Experiencing home away from home

No matter how many years you live outside your country, there are times when a wave of homesickness washes over you. You just can’t stop reminiscing about home, the streets that you are so familiar with, the neighborhood shops, the walk back home from work or school under the shade of leafy trees, the little cozy café where you stopped by to pick up a sweet treat, known faces of neighbors, the sound of a language that is commonly spoken on the streets and in homes– in my case Tamil, and last but not the least, authentic food that your palate craves for. No matter how authentic an Indian restaurant claims to be on foreign soil, it just doesn’t re-create the same tastes that you savor back home.

So it was one of those times when I was indulging in sweet memories of my hometown Chennai that I walked into this little unassuming restaurant on Serangoon Road, bang opposite the Perumal Koil in what can be called the Little India precinct of Singapore. The sign-board read ‘Sri Lukshmi Narasmihan Restaurant’ and a peek from outside only revealed a row of wooden tables and chairs. Nothing fancy. Nothing to rave about. But a step inside and the experience that followed is something that will stay with me forever. For the sixty minutes that I spent there, I almost forgot that I was in Oriental Singapore.

It was a hot sweltering day when I swung the restaurant door open at 11:00am to step in for a quick bite and for some restful time. It was early in the day for Indians to be having lunch and so the restaurant was almost empty save two or three tables that were occupied by other customers like me. Unlike the unrelenting heat that beat upon you outdoors, it was cool inside and the restaurant was well-lit by rows of tube lights affixed on the ceiling. The sound of devotional chants playing in the background calmed my senses within minutes. I noticed that the walls were adorned with beautiful traditional Tanjore paintings, aka Thanjavur Oviyam; vividly and richly colored figurines of Hindu Gods and Goddess such as Goddess Lakshmi, Lord Hanuman, and Lord Krishna.  I placed my order and while I waited for my food to arrive I just soaked in the ambience.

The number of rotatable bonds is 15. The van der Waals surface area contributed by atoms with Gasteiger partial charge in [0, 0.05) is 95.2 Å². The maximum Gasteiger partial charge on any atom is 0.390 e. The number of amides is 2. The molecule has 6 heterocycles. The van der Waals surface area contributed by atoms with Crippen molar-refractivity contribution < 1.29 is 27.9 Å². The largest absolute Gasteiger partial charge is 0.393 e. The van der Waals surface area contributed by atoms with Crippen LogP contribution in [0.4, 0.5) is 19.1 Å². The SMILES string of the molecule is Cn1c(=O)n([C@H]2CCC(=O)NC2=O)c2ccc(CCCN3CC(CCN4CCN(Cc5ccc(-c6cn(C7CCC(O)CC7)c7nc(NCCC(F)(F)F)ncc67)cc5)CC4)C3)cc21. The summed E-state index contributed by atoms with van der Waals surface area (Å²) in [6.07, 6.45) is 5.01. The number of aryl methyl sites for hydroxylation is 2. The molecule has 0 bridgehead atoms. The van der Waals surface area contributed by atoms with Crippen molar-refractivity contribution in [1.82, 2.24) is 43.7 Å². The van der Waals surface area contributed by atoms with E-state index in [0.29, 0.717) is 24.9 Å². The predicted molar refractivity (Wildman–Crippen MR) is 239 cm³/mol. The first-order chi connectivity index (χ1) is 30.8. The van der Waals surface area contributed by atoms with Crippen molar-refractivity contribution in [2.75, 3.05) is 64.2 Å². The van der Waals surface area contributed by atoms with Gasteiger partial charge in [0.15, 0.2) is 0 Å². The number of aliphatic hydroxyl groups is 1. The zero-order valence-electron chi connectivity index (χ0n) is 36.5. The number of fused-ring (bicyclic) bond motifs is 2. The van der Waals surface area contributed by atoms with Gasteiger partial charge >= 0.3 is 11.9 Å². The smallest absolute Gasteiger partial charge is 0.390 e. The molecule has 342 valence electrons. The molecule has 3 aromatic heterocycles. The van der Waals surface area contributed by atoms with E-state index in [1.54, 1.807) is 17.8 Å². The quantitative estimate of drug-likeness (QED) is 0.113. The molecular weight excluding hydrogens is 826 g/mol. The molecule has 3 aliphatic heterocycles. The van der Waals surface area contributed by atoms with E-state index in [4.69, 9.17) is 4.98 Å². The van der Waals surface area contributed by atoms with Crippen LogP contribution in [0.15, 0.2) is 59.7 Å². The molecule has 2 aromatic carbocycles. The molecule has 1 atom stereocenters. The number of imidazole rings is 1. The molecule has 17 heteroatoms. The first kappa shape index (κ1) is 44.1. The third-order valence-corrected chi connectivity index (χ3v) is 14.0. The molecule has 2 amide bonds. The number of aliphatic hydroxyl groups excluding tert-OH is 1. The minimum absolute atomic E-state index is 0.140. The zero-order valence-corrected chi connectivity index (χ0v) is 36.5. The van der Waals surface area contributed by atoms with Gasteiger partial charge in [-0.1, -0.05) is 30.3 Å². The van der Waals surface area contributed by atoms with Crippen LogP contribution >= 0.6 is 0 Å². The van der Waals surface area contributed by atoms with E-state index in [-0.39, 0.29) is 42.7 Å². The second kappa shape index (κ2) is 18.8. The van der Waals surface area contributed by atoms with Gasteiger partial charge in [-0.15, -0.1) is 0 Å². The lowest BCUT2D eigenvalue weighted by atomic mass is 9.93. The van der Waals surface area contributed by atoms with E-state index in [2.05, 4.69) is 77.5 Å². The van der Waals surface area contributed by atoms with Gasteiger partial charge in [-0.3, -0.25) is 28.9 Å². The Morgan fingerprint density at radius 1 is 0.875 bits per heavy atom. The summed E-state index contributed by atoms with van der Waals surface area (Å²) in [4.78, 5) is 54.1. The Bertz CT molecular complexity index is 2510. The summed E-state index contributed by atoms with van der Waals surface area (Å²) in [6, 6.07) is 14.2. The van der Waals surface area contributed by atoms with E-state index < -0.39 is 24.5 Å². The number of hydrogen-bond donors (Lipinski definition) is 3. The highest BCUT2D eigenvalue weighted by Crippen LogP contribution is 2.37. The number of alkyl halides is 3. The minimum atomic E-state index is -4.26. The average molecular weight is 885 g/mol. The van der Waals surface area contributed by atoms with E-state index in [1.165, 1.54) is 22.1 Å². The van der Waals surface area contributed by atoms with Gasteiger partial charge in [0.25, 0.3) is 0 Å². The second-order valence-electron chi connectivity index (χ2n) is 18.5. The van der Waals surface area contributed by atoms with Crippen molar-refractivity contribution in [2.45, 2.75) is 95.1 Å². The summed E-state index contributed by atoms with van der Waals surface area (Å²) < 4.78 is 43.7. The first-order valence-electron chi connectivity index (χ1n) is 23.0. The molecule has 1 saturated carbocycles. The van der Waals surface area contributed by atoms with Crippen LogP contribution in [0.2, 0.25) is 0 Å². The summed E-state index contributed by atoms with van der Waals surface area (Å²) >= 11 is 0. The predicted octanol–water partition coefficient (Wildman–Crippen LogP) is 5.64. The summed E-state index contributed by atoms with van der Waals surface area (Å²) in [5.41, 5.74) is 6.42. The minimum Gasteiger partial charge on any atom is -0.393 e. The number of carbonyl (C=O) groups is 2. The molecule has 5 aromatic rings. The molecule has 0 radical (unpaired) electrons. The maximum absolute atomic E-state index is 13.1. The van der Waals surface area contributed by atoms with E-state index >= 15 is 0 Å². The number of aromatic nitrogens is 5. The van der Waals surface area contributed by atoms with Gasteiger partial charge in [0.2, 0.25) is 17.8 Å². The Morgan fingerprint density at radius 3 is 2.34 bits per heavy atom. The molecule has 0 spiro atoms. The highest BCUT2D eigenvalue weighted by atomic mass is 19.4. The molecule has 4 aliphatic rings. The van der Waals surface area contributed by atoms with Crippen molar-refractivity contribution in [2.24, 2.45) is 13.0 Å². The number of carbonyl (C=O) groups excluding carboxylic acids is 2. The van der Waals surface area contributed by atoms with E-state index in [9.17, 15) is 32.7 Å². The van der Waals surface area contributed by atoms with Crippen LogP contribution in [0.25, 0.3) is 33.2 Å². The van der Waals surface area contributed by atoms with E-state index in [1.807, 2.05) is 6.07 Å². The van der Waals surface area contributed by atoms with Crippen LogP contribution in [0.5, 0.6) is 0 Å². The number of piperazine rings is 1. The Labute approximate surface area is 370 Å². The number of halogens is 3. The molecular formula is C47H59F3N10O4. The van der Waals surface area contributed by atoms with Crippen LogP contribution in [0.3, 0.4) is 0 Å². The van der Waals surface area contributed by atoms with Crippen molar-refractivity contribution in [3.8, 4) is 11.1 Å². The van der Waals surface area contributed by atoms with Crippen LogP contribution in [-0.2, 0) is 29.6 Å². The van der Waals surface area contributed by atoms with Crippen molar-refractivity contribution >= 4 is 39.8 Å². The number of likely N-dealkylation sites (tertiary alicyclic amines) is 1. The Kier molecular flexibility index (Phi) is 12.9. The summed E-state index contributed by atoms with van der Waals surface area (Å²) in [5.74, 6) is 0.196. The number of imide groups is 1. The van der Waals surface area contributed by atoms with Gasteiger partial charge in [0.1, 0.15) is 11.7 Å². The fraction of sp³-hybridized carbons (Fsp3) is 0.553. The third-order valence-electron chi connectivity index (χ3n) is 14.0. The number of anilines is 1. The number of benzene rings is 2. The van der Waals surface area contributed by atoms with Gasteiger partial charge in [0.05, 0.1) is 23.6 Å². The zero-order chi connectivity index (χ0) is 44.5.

As I sat there, I was reminded of my Chennai days when I was embraced with coolness as soon as I set foot in my home after having traveled in the afternoon heat of the city. I wonder if you have ever felt that. A sense of relief as you step inside your home; and you wonder how it is that your home is cool and shady while it is blistering hot outside. The devotional chants that were playing reminded me of the temple that was just a stone’s throw away from where I used to live in Chennai. It reminded me of all my South Indian friends’ homes and of the erstwhile Brahmin neighborhoods. And the food? Well what do I say…Have you ever tasted temple food? It’s vegetarian, tasty, simple, and freshly cooked. It’s simply lip-smacking delicious. That is what the cooks at Sri Lukshmi Narasimhan replicate be it their pongal, uppma, dosai, idlly, oothapam,vadai, sambar-rice, or the full-blown South Indian meal served up in a banana leaf lined thali. As I savored my chappati plate – two soft chappatis served with a cup of wholesome dal, and a lightly spiced sabzi – I couldn’t help noticing the duo at the adjacent table. A lady in her 40s with her mum in her 60s deeply engaged in a conversation in Tamil peppered with English.  It was easy to discern their Tam Brahm descent by the way they spoke and I must unabashedly admit that I enjoyed listening to them and watching the mami relish her oothapam.  I almost felt like I was in a Sangeetha Bhavan  or Ananda Bhavan in Chennai.